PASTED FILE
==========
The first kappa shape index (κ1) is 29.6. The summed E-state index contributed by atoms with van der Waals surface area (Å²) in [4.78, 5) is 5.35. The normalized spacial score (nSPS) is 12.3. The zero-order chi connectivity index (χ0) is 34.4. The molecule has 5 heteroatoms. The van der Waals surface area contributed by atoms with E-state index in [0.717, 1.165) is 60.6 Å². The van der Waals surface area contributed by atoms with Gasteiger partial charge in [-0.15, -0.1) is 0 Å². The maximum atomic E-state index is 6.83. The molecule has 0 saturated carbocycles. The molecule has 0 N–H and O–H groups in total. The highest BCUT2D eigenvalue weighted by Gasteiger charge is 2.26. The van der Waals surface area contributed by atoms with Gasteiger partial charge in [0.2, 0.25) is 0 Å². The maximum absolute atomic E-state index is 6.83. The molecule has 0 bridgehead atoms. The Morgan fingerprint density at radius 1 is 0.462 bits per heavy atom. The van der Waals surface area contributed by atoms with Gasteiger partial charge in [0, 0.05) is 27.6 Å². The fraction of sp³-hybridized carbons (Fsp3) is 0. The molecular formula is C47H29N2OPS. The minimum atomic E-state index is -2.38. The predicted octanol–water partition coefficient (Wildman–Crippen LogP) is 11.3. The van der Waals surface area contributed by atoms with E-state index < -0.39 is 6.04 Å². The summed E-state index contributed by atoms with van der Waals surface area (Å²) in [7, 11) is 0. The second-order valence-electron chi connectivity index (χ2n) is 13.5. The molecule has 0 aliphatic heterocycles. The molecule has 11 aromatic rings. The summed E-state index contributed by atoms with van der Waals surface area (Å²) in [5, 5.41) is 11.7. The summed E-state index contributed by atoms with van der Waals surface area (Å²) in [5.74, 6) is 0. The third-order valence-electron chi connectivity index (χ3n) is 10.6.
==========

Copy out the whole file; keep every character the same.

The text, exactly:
The first kappa shape index (κ1) is 29.6. The summed E-state index contributed by atoms with van der Waals surface area (Å²) in [4.78, 5) is 5.35. The normalized spacial score (nSPS) is 12.3. The zero-order chi connectivity index (χ0) is 34.4. The molecule has 5 heteroatoms. The van der Waals surface area contributed by atoms with E-state index in [0.717, 1.165) is 60.6 Å². The van der Waals surface area contributed by atoms with Gasteiger partial charge in [-0.15, -0.1) is 0 Å². The maximum atomic E-state index is 6.83. The molecule has 0 saturated carbocycles. The molecule has 0 N–H and O–H groups in total. The highest BCUT2D eigenvalue weighted by Gasteiger charge is 2.26. The van der Waals surface area contributed by atoms with Gasteiger partial charge in [0.2, 0.25) is 0 Å². The maximum absolute atomic E-state index is 6.83. The molecule has 0 bridgehead atoms. The Morgan fingerprint density at radius 1 is 0.462 bits per heavy atom. The van der Waals surface area contributed by atoms with Gasteiger partial charge in [0, 0.05) is 27.6 Å². The fraction of sp³-hybridized carbons (Fsp3) is 0. The molecular formula is C47H29N2OPS. The minimum atomic E-state index is -2.38. The predicted octanol–water partition coefficient (Wildman–Crippen LogP) is 11.3. The van der Waals surface area contributed by atoms with E-state index < -0.39 is 6.04 Å². The summed E-state index contributed by atoms with van der Waals surface area (Å²) in [7, 11) is 0. The second-order valence-electron chi connectivity index (χ2n) is 13.5. The molecule has 0 aliphatic heterocycles. The molecule has 11 aromatic rings. The summed E-state index contributed by atoms with van der Waals surface area (Å²) in [5, 5.41) is 11.7. The summed E-state index contributed by atoms with van der Waals surface area (Å²) in [5.74, 6) is 0. The third-order valence-electron chi connectivity index (χ3n) is 10.6.